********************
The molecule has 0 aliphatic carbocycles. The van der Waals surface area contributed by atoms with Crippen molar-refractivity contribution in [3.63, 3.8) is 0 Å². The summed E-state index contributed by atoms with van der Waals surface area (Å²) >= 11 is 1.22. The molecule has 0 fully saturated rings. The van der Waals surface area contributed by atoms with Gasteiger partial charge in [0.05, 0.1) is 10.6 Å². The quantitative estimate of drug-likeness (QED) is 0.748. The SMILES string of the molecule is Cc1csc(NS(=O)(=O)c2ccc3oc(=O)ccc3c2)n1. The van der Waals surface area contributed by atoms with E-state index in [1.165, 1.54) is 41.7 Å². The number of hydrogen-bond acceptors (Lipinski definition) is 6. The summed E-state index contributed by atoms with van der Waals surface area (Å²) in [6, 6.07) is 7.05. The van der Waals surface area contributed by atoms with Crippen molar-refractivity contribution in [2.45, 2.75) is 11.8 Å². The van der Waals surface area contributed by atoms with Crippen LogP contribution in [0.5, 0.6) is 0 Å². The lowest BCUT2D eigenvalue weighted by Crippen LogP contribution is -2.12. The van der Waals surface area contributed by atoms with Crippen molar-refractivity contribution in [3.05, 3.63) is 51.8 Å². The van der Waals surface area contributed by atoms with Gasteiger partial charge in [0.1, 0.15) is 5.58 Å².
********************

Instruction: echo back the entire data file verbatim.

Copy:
The molecule has 0 aliphatic carbocycles. The van der Waals surface area contributed by atoms with Crippen molar-refractivity contribution in [3.63, 3.8) is 0 Å². The summed E-state index contributed by atoms with van der Waals surface area (Å²) >= 11 is 1.22. The molecule has 0 fully saturated rings. The van der Waals surface area contributed by atoms with Gasteiger partial charge in [0.05, 0.1) is 10.6 Å². The quantitative estimate of drug-likeness (QED) is 0.748. The SMILES string of the molecule is Cc1csc(NS(=O)(=O)c2ccc3oc(=O)ccc3c2)n1. The van der Waals surface area contributed by atoms with E-state index in [1.165, 1.54) is 41.7 Å². The number of hydrogen-bond acceptors (Lipinski definition) is 6. The summed E-state index contributed by atoms with van der Waals surface area (Å²) in [6, 6.07) is 7.05. The van der Waals surface area contributed by atoms with Crippen molar-refractivity contribution in [2.45, 2.75) is 11.8 Å². The van der Waals surface area contributed by atoms with Crippen LogP contribution in [0.5, 0.6) is 0 Å². The lowest BCUT2D eigenvalue weighted by Crippen LogP contribution is -2.12. The van der Waals surface area contributed by atoms with Crippen molar-refractivity contribution in [3.05, 3.63) is 51.8 Å². The van der Waals surface area contributed by atoms with Gasteiger partial charge in [0.1, 0.15) is 5.58 Å².